The most creative engineers in the world are in the U.S., and all the breakthroughs in new technology come from here.
Wrong, of course.
Certainly, U. S. engineers are among the first to take a chance with new technology. Just ask software developers. Theyíll tell you that most often itís Americans who will try the latest CAD innovation first. 3D solid modeling software, for example, has taken off faster here than in Europe and Asia. Still, a closer look reveals some interesting insights:
CATIA, long one of the major CAD programs in the world and among the leaders in adding new functionality, is developed in France by Dassault Systemes, a subsidiary of IBM.
Open CASCADE, the recently commercialized software architecture of Matra Datavision, is also a product of French origin.
Frammasoft, another innovative software package, is based in France.
OneSpace, one of the pioneering web-enabled engineering collaboration tools, originated in CoCreateís German offices.
SYSNOISE, among the leading finite element analysis programs for predicting vibroacoustics, is developed in Belgium for LMS.
FALANCS, another LMS software product for predicting durability and fatigue, is developed in Germany.
MICROCADAM, another important CAD package is developed in part in Japan.
And we havenít even touched on some of the other important engineering technologies that originate outside the U.S. For example, such leading and innovative companies as Schneeberger, NTN Bearing, NSK, NMB, and SKF, among others, all have major product-line-development arms on other continents. And each one, like the software companies, is noted for the quality of its technology and technical support.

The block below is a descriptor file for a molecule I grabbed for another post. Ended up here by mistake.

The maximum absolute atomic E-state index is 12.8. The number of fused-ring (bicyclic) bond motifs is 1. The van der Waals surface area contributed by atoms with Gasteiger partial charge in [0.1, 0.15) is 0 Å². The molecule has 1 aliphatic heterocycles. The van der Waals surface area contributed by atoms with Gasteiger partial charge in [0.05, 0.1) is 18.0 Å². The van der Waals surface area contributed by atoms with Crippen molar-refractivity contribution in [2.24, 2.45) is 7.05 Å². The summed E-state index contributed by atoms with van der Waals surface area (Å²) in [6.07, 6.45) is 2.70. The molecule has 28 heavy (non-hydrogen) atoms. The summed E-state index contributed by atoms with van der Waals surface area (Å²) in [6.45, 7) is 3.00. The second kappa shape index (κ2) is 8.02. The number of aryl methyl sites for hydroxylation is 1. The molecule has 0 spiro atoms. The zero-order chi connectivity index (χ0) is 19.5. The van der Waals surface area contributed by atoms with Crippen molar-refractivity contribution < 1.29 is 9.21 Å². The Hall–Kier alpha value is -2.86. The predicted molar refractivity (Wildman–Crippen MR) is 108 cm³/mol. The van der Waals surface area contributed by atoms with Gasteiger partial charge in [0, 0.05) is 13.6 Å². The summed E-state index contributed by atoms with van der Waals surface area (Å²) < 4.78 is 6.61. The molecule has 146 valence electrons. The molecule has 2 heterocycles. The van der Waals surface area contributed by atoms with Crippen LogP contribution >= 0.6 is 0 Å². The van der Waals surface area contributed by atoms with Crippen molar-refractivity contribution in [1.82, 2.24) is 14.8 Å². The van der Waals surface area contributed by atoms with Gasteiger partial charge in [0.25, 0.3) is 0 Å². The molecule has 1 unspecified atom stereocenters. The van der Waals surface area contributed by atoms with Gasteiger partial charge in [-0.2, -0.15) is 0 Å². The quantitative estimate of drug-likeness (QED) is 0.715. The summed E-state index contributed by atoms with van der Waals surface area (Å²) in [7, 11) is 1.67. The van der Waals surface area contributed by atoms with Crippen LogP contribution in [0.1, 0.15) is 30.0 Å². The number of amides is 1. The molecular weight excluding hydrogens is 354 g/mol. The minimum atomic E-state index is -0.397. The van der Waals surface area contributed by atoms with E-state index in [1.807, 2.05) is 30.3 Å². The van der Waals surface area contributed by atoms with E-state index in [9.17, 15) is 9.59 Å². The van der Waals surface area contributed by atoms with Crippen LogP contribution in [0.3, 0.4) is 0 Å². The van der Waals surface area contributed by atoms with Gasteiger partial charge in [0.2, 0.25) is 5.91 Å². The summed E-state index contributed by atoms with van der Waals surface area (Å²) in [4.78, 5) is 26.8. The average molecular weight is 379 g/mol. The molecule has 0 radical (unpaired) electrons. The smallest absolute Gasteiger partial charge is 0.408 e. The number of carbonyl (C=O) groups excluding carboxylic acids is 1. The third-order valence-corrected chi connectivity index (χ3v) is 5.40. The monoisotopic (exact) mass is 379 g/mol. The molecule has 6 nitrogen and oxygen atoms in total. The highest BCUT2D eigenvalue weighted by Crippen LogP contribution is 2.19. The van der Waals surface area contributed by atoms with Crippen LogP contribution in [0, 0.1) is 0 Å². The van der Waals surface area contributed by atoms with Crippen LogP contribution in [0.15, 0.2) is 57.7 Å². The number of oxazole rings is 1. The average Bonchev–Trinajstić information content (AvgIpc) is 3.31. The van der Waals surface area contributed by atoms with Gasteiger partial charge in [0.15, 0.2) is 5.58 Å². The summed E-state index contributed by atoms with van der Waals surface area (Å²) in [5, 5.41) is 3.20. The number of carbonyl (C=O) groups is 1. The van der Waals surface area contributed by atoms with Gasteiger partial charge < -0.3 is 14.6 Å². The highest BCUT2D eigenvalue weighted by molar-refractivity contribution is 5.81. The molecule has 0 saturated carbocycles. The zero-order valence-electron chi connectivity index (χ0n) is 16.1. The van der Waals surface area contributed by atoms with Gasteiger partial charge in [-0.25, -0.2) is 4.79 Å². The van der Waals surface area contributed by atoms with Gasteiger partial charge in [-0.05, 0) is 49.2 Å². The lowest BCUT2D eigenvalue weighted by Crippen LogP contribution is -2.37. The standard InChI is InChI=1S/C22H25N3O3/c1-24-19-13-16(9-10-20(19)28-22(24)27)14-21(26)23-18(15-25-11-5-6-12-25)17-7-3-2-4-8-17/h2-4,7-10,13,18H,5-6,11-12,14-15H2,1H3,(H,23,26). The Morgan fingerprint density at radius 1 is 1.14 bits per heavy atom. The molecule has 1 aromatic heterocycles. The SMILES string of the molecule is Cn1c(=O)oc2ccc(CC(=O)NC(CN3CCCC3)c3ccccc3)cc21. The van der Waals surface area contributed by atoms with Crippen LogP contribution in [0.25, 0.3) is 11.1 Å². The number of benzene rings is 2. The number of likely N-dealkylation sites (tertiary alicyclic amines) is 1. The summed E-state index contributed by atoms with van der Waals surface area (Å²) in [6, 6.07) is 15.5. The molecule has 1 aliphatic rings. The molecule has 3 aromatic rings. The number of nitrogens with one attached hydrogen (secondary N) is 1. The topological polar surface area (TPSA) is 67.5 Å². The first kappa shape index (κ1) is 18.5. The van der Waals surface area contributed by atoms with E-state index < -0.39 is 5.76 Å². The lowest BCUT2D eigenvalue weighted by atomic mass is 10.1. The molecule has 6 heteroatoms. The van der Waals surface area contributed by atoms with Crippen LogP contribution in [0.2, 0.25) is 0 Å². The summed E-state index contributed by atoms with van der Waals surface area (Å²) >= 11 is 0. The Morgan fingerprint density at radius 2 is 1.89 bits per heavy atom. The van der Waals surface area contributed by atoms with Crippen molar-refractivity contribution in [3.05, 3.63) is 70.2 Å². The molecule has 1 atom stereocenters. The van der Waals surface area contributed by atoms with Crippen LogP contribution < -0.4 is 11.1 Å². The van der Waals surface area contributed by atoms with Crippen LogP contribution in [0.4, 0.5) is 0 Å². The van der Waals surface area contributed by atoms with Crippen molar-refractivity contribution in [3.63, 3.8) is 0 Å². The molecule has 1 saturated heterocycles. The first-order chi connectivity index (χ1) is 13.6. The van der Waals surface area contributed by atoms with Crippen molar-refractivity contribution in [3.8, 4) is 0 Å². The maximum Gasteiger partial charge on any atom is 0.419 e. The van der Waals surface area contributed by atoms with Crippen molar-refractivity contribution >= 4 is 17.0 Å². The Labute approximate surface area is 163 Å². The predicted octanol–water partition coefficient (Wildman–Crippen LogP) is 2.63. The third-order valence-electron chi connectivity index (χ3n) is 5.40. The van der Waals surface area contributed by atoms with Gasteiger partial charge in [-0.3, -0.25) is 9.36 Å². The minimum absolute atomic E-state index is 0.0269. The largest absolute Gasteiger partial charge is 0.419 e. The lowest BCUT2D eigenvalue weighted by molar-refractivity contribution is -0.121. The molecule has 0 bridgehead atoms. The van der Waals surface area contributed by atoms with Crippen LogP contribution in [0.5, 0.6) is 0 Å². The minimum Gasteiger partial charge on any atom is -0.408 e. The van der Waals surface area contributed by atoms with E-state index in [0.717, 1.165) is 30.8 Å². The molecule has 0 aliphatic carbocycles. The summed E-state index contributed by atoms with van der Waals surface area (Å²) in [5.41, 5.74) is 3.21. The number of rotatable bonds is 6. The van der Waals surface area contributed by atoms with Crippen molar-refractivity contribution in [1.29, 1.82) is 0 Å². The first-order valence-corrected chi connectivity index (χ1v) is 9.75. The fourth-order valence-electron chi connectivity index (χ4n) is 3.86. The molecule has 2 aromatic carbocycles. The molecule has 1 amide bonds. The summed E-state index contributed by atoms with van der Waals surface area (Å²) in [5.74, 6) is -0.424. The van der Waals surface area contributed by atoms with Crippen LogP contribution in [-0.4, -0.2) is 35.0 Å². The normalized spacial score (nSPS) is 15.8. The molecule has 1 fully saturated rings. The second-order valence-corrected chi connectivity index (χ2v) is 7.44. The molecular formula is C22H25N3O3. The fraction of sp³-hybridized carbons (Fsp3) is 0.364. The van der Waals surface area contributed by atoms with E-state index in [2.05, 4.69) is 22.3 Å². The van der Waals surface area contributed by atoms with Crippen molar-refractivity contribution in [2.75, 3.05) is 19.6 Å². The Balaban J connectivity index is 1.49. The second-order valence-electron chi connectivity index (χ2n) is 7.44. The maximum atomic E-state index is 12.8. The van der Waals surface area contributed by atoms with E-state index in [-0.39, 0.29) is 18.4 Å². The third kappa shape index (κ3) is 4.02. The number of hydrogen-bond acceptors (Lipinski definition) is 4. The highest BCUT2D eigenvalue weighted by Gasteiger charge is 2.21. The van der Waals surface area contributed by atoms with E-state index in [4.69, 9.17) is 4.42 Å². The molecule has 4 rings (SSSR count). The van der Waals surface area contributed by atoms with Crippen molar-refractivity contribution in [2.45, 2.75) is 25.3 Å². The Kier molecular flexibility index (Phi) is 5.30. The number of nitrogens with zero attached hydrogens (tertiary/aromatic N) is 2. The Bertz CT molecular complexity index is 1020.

Youíll find many other examples of innovative engineering work in this special International Issue of Design News. It all points to one of the prime realities of design and manufacturing today:
Engineering genius is truly a global phenomenonómore now than ever before.
The Industrial Internet of Things may be going off the deep end in connecting everything on the plant floor. Some machines, bearings, or conveyors simply donít need to be monitored -- even if they can be.
Focus on Fundamentals consists of 45-minute on-line classes that cover a host of technologies.
You learn without leaving the comfort of your desk. All classes are taught by subject-matter experts and all are archived.
So if you can't attend live, attend at your convenience.